The theme of Bobby Petrino’s talks over the last couple of weeks has been to focus on the offense in order to relieve the pressure on the defense. Over the years, this has been exactly what his teams have been able to accomplish. Pretty simple right? Get the ball first, put 7 on the board and let the defense attack. This season has been nothing short of disappointing in that area. The Cardinals have had one interception and 2 punts in their initial possessions thus far.
More importantly, is the lack of discipline on the offense. Anyone following Louisville understands that turnovers, poor QB play, and a porous offensive line have caused most of the offensive woes. The purpose of this is to illustrate just how impactful this has been in the outcome. Those of you that read these articles know that we (www.cfbratings.com) use an efficiency metric as a component to predict games. With each drive there is an expected number of points based on starting field position. With that premise, each drive was analyzed for drive-ending penalties, turnovers, and missed field goals; then a Self-Destruct Rating was developed.
The Self Destruct Rating looks at the number of times a team commits an error (displayed as a % of offensive possessions) and what that costs them in terms of expected points. Throwing a pick 6 or allowing a fumble return for a touchdown only counts as an error and does not change to points lost. This keeps it conservative early in the season as there is a lot of fluctuation in the first 3-4 weeks in offensive production of teams.
To calibrate the reader, teams this season have a missed opportunity rate of 15.5% (turnovers and missed FGs) and a drive-ending penalty rate of 12.1%. This gives a Self-Destruct Rating of 27.6% and an average of 16.7 points. Only FBS -v- FBS opponents were used. To see all 128 teams click here.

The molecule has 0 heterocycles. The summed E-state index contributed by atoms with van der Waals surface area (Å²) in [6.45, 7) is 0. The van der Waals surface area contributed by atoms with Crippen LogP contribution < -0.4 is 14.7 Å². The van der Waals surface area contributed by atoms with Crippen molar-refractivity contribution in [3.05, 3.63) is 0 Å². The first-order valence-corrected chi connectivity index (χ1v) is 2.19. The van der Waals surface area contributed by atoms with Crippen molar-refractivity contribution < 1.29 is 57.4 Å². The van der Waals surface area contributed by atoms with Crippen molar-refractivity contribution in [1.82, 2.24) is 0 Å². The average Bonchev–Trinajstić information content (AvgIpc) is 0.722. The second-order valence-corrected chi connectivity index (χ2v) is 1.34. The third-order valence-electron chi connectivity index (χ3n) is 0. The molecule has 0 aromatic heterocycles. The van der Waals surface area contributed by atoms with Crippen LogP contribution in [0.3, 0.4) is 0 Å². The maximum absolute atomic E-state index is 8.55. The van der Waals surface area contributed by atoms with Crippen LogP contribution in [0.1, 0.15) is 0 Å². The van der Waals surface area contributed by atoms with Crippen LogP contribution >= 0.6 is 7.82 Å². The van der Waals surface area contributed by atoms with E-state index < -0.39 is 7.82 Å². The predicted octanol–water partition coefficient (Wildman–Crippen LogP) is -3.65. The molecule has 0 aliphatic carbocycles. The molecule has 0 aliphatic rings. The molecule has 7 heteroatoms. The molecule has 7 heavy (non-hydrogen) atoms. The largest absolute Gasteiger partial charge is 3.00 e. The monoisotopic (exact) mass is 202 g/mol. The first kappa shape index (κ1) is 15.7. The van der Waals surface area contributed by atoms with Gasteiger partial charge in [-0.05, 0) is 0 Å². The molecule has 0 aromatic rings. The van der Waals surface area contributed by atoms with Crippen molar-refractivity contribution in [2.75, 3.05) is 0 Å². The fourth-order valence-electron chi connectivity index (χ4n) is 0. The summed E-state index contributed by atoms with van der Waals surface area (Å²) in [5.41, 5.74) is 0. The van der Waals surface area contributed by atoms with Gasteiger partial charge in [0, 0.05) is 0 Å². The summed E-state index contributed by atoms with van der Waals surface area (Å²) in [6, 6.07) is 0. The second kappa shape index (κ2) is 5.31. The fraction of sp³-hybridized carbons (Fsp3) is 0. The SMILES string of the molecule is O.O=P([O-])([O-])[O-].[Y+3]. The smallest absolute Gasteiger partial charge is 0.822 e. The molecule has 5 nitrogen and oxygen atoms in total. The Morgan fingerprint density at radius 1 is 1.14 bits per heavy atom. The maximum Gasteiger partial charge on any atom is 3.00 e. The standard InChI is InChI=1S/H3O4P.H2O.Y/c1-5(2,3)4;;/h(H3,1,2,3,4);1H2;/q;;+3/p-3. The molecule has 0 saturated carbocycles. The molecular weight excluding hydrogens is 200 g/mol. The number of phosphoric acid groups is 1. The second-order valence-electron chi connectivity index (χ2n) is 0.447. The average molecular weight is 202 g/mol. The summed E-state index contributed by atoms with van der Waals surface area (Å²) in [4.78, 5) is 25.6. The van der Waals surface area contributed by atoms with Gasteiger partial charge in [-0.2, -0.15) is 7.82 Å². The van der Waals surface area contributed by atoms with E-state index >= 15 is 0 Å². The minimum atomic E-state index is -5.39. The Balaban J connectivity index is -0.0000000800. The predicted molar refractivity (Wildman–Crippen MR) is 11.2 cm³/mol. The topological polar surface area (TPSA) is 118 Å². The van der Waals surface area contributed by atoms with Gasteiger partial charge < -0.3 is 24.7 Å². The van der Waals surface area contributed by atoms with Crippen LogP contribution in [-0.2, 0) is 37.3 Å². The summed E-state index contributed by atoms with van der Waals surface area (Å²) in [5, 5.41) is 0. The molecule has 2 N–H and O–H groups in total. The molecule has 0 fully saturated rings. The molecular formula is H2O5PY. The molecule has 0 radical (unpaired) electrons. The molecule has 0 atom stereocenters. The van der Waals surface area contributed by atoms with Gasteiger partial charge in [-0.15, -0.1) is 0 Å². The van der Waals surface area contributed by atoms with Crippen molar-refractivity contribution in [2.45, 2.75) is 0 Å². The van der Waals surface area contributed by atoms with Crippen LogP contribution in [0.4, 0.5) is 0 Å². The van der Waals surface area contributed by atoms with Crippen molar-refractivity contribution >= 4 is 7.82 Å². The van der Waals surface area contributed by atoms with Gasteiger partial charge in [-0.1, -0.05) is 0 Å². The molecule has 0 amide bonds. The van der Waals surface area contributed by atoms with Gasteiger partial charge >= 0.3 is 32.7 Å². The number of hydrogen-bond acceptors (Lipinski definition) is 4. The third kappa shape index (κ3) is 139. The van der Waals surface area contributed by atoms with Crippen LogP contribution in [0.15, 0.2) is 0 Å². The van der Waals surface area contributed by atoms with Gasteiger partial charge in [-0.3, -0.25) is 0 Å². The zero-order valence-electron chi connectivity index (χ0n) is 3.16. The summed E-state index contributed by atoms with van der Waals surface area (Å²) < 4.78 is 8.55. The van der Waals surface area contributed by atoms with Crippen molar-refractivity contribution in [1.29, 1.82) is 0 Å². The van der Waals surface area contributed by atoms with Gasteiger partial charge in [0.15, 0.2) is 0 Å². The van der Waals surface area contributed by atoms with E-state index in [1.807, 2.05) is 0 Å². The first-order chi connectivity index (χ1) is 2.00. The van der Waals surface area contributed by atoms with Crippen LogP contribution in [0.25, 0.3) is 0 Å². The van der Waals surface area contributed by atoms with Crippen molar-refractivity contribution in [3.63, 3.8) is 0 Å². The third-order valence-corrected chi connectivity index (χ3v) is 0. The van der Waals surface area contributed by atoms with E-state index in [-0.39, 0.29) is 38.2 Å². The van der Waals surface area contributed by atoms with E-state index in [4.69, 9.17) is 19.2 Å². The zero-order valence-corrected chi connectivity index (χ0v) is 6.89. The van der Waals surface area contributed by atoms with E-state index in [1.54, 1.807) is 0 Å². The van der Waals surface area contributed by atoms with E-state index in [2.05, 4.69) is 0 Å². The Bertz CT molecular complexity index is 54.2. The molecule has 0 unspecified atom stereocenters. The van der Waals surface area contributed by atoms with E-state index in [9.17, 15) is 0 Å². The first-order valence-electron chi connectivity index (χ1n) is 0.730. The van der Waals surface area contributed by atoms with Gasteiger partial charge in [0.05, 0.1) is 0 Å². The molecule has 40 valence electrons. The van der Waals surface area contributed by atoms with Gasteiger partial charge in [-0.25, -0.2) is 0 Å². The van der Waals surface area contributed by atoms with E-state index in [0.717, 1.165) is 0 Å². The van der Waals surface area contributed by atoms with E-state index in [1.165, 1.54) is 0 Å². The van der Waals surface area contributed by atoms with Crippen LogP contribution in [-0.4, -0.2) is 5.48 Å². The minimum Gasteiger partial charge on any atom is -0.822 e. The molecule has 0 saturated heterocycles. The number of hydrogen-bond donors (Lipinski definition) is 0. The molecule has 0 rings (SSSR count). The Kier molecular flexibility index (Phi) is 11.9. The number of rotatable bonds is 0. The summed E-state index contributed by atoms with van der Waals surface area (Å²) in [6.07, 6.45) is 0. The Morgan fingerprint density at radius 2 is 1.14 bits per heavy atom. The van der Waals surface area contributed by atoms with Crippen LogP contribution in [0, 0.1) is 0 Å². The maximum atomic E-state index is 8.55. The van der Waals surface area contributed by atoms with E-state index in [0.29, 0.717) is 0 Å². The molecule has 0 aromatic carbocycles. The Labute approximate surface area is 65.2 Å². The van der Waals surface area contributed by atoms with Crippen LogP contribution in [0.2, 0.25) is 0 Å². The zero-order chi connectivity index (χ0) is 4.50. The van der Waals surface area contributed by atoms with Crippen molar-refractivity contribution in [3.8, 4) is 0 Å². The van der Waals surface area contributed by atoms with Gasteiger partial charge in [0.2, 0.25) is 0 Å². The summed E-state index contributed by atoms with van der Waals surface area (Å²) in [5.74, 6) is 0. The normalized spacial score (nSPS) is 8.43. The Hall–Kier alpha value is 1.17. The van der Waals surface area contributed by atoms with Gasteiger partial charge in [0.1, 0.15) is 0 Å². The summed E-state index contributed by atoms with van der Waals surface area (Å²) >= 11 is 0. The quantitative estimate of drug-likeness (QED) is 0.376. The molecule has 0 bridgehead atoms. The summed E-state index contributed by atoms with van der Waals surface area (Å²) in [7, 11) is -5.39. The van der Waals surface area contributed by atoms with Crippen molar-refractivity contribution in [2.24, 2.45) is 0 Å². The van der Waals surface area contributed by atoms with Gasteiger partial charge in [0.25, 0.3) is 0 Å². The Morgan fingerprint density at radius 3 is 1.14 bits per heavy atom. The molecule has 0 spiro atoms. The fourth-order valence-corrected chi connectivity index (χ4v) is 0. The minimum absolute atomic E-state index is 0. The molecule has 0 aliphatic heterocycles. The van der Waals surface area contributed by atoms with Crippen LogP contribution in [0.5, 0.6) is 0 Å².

Below is a game-by-game breakdown of Louisville’s Self-Destruct Rating in their first 3 games.
|Self-Destruct %||Lost Points*||Actual Margin|
*Rounded to nearest tenth. Aggregate will not match exactly based on average starting field position.
Louisville’s offense ranks 111th in the SD Rating and has squandered nearly 33 points (11 per game). Louisville is missing opportunities at a rate of 2.4 times more than the average team.
What does this mean? Through the first 3 weeks of the 2015 season, the top 25 teams in SD Rating have a combined record of 62-11 (.849); the bottom 25 have a combined record of 32-40 (.444). Last season the top 25 teams in SD Rating had a combined record of 189-128 (.596) and 19 went to bowl games (1 was ineligible due to NCAA regulations, it could have been 20). Conversely, the bottom 25 teams had a combined record of 129-182 (.415) and 9 teams played in the post-season.
The correlation of win percentage to SD Rating is not the strongest, we will look at the defensive side and put it all together. With last season’s defense, the Cardinals’ were able to minimize the miscues and missed opportunities to the point it cost them 2.2 points per game. This season’s defense has only been able to negate those miscues by a total of 5 points in 3 games. This nets to an average of 9.3 points per game the Cardinals are spotting their opponents just on missed opportunities.
We can easily ascertain that just by cleaning up some mistakes and taking a little better care of the football, a team can go from a trend of winning 5 games at best to 7+ wins being more likely. In Louisville’s case, it is easy to say they could be 2-1 or possibly 3-0 if they played perfectly. In the meantime, we will continue to refine this rating as the season progresses.
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